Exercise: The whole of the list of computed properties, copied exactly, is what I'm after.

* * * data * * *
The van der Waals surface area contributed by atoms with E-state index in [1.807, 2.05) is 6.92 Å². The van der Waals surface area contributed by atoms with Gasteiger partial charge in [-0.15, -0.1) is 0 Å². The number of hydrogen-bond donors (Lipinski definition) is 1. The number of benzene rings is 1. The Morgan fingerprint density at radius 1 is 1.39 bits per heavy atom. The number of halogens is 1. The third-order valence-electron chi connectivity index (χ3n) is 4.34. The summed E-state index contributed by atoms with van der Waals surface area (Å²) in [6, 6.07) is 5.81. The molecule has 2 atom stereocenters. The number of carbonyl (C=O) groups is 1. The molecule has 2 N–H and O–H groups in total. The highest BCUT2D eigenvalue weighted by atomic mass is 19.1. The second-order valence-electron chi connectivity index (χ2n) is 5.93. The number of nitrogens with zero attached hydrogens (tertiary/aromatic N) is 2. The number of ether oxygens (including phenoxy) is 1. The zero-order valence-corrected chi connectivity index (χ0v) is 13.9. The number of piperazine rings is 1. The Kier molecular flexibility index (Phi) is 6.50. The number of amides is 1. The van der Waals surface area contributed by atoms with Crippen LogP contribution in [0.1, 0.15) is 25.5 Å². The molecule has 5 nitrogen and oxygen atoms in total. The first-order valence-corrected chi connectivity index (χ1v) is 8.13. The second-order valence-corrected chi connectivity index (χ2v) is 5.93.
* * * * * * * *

The van der Waals surface area contributed by atoms with E-state index in [1.807, 2.05) is 6.92 Å². The van der Waals surface area contributed by atoms with Gasteiger partial charge in [-0.15, -0.1) is 0 Å². The number of hydrogen-bond donors (Lipinski definition) is 1. The number of benzene rings is 1. The Morgan fingerprint density at radius 1 is 1.39 bits per heavy atom. The number of halogens is 1. The third-order valence-electron chi connectivity index (χ3n) is 4.34. The summed E-state index contributed by atoms with van der Waals surface area (Å²) in [6, 6.07) is 5.81. The molecule has 2 atom stereocenters. The number of carbonyl (C=O) groups is 1. The molecule has 2 N–H and O–H groups in total. The highest BCUT2D eigenvalue weighted by atomic mass is 19.1. The second-order valence-electron chi connectivity index (χ2n) is 5.93. The number of nitrogens with zero attached hydrogens (tertiary/aromatic N) is 2. The number of ether oxygens (including phenoxy) is 1. The zero-order valence-corrected chi connectivity index (χ0v) is 13.9. The number of piperazine rings is 1. The Kier molecular flexibility index (Phi) is 6.50. The number of amides is 1. The van der Waals surface area contributed by atoms with Crippen LogP contribution in [0.1, 0.15) is 25.5 Å². The molecule has 5 nitrogen and oxygen atoms in total. The first-order valence-corrected chi connectivity index (χ1v) is 8.13. The second-order valence-corrected chi connectivity index (χ2v) is 5.93.